Created by emmalmillar
over 8 years ago


Question  Answer 
Quantum Mechanics  Quantum Mechanics 
What is the superposition principle?  "The linear composition of simpler wavefunctions" If a1> and a2> are linearly independent states, then u>=c1a1>+c2a2> is also a state of the system. The set of ketsai> are said to be complete, if we can construct any state u> from them. 
What is linearity?  An operator A is said to be linear if: 
All Physical Observables have corresponding operators, which are:  
What is the relationship between the Hamiltonian and the energy?  The Hamiltonian is the operator corresponding to the total energy of the system. 
Define Expectation  This is used to relate a physical observable to the quantum calculation. The probability of finding a specific state in a mixed eigenstate. The modulus squared is the probability. 
EigenFunction  "What is measured". When an operator acts on the eigenfunction it gives us the eigenvalue and eigenfunction. 
Eigenvalue  "The result of the measurement, this is the only physical observable" 
Eigenstate  "The state at which the operator is exactly the eigenvalue with no uncertainty" 
Eigenvector  "An eigenfunction is an eigenvector which is also a function" 
If the wavefunction is not an eigenfunciton of the operator what happens to the measurement?  A measurement of the operator may give different eigenvalues with different probabilities each time. 
When is an operator said to be Hermitian?  Hermitian operators have real eigenvalues. When it obeys the relationship: 
Describe Commutation  When 2 operators commute, their observable are simultaneously and precisely observable. 
Define the Identity Operator  Not all operators have inverses, those that do are called nonsingular. 
If Au>=w> What transforms <u to <w  This operator is called the adjoint of A, and if equal they are hermitian or self adjoined. 
Rule One  "The Linear Super Position Principle" Multiplying a vector by a complex number changes the magnitude but not the direction.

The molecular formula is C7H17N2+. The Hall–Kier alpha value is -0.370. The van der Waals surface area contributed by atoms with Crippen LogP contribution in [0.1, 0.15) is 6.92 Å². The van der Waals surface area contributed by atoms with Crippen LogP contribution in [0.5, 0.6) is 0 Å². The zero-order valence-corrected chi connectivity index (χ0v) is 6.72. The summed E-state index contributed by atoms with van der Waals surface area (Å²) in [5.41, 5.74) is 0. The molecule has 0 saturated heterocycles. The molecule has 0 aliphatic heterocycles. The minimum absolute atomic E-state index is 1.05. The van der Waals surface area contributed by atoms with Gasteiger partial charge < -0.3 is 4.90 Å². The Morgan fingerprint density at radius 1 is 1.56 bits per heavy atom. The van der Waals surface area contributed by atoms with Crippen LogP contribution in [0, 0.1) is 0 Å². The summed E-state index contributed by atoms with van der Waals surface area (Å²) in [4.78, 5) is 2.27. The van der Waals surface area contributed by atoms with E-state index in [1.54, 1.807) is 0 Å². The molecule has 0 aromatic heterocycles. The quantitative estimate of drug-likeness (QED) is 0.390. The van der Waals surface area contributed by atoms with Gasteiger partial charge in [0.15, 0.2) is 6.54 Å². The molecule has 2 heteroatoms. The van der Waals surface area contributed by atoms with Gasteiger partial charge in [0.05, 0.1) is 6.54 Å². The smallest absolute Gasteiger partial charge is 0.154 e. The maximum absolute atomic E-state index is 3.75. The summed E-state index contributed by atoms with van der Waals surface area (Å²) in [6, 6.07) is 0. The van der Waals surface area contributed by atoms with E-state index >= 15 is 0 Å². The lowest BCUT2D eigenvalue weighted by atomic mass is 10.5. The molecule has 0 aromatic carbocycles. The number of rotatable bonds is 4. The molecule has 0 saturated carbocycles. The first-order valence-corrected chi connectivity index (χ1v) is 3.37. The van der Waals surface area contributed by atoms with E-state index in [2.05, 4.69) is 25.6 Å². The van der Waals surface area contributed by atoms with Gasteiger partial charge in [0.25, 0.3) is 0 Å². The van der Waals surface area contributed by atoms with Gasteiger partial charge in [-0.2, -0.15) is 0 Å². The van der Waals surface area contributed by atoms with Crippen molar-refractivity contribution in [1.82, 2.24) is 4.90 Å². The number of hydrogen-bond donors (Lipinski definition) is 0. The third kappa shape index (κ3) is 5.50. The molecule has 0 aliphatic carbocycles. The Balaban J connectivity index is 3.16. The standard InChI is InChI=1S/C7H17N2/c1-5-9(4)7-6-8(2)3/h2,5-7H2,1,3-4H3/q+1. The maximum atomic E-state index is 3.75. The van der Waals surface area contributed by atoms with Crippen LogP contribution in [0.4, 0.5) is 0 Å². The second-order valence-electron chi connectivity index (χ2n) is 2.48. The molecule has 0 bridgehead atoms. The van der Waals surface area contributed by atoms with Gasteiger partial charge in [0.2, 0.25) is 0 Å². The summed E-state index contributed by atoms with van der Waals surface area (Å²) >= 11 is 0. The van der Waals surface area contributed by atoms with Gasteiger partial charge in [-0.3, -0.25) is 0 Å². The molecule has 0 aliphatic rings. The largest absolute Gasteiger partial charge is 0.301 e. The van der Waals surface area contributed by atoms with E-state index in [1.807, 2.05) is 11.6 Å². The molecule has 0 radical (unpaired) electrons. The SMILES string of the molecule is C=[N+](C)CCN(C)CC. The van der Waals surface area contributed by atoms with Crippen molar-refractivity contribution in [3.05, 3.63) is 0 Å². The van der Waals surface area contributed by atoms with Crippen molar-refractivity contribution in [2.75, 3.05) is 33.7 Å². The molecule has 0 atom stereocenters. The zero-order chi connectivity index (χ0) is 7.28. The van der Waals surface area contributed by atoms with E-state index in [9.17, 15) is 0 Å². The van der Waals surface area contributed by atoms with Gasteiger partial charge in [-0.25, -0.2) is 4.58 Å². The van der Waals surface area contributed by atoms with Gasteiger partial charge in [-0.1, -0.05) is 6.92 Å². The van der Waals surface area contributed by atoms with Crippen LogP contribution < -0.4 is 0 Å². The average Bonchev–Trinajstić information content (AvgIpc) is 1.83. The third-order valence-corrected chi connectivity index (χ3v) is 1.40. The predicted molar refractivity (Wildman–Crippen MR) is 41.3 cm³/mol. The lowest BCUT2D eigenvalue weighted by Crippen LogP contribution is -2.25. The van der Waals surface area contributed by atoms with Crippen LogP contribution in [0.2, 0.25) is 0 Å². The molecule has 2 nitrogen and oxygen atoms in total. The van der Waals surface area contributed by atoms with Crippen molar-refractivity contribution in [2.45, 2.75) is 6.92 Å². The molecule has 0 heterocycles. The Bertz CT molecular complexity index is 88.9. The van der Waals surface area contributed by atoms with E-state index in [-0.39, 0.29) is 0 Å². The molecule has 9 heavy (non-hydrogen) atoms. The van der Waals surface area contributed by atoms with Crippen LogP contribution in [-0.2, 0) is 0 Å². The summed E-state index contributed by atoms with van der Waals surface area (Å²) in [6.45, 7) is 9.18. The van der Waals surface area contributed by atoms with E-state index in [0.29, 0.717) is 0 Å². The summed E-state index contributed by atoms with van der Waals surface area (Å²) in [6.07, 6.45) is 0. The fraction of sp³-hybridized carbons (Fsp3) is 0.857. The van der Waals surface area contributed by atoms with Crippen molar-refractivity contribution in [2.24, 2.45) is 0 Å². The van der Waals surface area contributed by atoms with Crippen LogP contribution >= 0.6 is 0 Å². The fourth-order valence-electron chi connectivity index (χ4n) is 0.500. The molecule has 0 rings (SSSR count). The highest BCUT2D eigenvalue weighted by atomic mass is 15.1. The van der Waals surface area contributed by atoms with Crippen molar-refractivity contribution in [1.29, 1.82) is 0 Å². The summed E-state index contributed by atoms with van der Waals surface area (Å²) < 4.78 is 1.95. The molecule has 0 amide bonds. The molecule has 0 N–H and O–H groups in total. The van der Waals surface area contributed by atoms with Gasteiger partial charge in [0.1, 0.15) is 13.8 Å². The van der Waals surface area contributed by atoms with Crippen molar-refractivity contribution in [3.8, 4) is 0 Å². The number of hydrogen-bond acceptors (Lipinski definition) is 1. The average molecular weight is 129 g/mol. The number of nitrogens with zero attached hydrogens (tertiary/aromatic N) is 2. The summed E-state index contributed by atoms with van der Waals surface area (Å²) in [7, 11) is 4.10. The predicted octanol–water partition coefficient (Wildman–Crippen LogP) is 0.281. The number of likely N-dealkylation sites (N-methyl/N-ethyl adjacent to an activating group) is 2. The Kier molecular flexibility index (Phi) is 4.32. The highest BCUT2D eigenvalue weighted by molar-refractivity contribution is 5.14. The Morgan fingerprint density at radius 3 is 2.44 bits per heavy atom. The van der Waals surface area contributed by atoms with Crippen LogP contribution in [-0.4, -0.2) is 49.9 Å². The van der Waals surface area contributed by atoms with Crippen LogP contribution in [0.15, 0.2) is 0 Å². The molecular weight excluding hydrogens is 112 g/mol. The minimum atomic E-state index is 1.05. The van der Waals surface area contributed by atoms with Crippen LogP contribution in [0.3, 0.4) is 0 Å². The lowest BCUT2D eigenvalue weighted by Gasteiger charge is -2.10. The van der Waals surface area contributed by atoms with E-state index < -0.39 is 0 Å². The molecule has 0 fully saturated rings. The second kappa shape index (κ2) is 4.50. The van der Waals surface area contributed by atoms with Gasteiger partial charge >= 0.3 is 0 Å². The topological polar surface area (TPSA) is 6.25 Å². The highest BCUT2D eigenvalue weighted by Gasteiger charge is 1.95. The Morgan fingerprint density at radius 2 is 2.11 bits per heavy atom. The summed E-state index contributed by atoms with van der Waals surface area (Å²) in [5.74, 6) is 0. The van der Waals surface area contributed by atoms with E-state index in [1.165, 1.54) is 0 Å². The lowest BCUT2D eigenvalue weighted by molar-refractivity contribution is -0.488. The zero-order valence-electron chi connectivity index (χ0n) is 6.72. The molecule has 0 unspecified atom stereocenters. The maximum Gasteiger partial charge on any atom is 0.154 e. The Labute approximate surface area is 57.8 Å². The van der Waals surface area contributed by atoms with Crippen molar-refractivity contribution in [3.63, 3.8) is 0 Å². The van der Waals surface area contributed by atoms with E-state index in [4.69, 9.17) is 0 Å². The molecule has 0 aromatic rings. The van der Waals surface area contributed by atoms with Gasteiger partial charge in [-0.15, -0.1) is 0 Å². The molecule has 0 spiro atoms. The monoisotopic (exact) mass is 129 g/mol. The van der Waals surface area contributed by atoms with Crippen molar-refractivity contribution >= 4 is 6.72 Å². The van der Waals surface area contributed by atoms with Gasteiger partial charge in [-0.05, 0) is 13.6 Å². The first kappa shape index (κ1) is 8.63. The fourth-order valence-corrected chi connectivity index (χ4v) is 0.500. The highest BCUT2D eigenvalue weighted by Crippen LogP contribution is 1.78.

Rule Two  "An isolated quantum state evolves continuously and casually in time" 
Rule Three  "Each observable of a system is associated with a Hermitian operator on a Hilbert space of the system. Eigenstates of each observable form a complete set". 
Rule Four  The result of any given measurement of an observable is an eigenvalue of the corresponding hermitian operator. 
Rule Five  The expectation of A is the average number of measurements of A. 
Rule Six  The Probability amplitude <ua> and the probability is the modulus of this squared. 
Rule Seven  "The collapse reduction postulate" A wave function—initially in a superposition of several eigenstates—appears to reduce to a single eigenstate by "observation". 
Which two rules are incompatible?  Rule 2 and Rule 7 
When are two observables said to be compatible?  If the operators representing them have a common set of eigenfunctions. If one quantity is measured then the system will be left in an eigenfunction of that observable. A measurement of the other observable will leave the system in the same state. 
What can be concluded about these two hermitian operators: [A,B]=iC  C is also a hermitian operator. As A and B do not commute they will not have simultaneous eigenstates 
Ehrenfest's Theorem  The expectation value of any time independent operator is constant if the operator commutes with the Hamiltonian. 
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